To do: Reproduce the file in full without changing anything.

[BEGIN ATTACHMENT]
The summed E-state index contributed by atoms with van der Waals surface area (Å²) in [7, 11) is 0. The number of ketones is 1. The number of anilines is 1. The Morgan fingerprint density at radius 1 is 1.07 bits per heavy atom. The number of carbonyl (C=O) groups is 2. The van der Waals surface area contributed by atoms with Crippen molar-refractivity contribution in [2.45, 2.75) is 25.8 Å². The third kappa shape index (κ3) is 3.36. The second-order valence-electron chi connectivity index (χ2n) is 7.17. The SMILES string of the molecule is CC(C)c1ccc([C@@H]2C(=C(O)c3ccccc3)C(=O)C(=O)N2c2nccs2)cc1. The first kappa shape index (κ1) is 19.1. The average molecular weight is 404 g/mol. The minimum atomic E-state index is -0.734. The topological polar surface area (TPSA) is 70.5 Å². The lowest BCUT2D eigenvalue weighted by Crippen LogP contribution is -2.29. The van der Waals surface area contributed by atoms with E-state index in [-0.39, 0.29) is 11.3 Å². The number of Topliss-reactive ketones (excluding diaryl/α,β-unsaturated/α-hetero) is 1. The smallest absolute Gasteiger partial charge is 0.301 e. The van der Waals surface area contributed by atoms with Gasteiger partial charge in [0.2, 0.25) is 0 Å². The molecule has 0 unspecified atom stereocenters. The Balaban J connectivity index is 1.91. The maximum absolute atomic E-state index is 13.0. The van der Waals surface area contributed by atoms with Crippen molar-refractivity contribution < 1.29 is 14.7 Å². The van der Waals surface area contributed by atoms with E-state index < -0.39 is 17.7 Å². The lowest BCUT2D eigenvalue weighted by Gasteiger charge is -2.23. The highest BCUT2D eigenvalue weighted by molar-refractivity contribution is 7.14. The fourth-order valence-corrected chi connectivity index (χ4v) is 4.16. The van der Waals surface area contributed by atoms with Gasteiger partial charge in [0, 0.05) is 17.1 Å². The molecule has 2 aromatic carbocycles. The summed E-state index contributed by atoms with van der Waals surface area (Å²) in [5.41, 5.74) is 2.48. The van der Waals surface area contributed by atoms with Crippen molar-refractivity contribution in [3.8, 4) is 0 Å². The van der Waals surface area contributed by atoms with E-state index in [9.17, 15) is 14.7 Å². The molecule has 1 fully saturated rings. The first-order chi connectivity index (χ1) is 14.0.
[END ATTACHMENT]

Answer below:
The summed E-state index contributed by atoms with van der Waals surface area (Å²) in [7, 11) is 0. The number of ketones is 1. The number of anilines is 1. The Morgan fingerprint density at radius 1 is 1.07 bits per heavy atom. The number of carbonyl (C=O) groups is 2. The van der Waals surface area contributed by atoms with Crippen molar-refractivity contribution in [2.45, 2.75) is 25.8 Å². The third kappa shape index (κ3) is 3.36. The second-order valence-electron chi connectivity index (χ2n) is 7.17. The SMILES string of the molecule is CC(C)c1ccc([C@@H]2C(=C(O)c3ccccc3)C(=O)C(=O)N2c2nccs2)cc1. The first kappa shape index (κ1) is 19.1. The average molecular weight is 404 g/mol. The minimum atomic E-state index is -0.734. The topological polar surface area (TPSA) is 70.5 Å². The lowest BCUT2D eigenvalue weighted by Crippen LogP contribution is -2.29. The van der Waals surface area contributed by atoms with E-state index in [-0.39, 0.29) is 11.3 Å². The number of Topliss-reactive ketones (excluding diaryl/α,β-unsaturated/α-hetero) is 1. The smallest absolute Gasteiger partial charge is 0.301 e. The van der Waals surface area contributed by atoms with Gasteiger partial charge in [0.2, 0.25) is 0 Å². The molecule has 0 unspecified atom stereocenters. The Balaban J connectivity index is 1.91. The maximum absolute atomic E-state index is 13.0. The van der Waals surface area contributed by atoms with Crippen molar-refractivity contribution < 1.29 is 14.7 Å². The van der Waals surface area contributed by atoms with E-state index < -0.39 is 17.7 Å². The lowest BCUT2D eigenvalue weighted by Gasteiger charge is -2.23. The highest BCUT2D eigenvalue weighted by molar-refractivity contribution is 7.14. The fourth-order valence-corrected chi connectivity index (χ4v) is 4.16. The van der Waals surface area contributed by atoms with Gasteiger partial charge in [0, 0.05) is 17.1 Å². The molecule has 2 aromatic carbocycles. The summed E-state index contributed by atoms with van der Waals surface area (Å²) in [5.41, 5.74) is 2.48. The van der Waals surface area contributed by atoms with Crippen molar-refractivity contribution in [3.8, 4) is 0 Å². The van der Waals surface area contributed by atoms with E-state index in [9.17, 15) is 14.7 Å². The molecule has 1 fully saturated rings. The first-order chi connectivity index (χ1) is 14.0.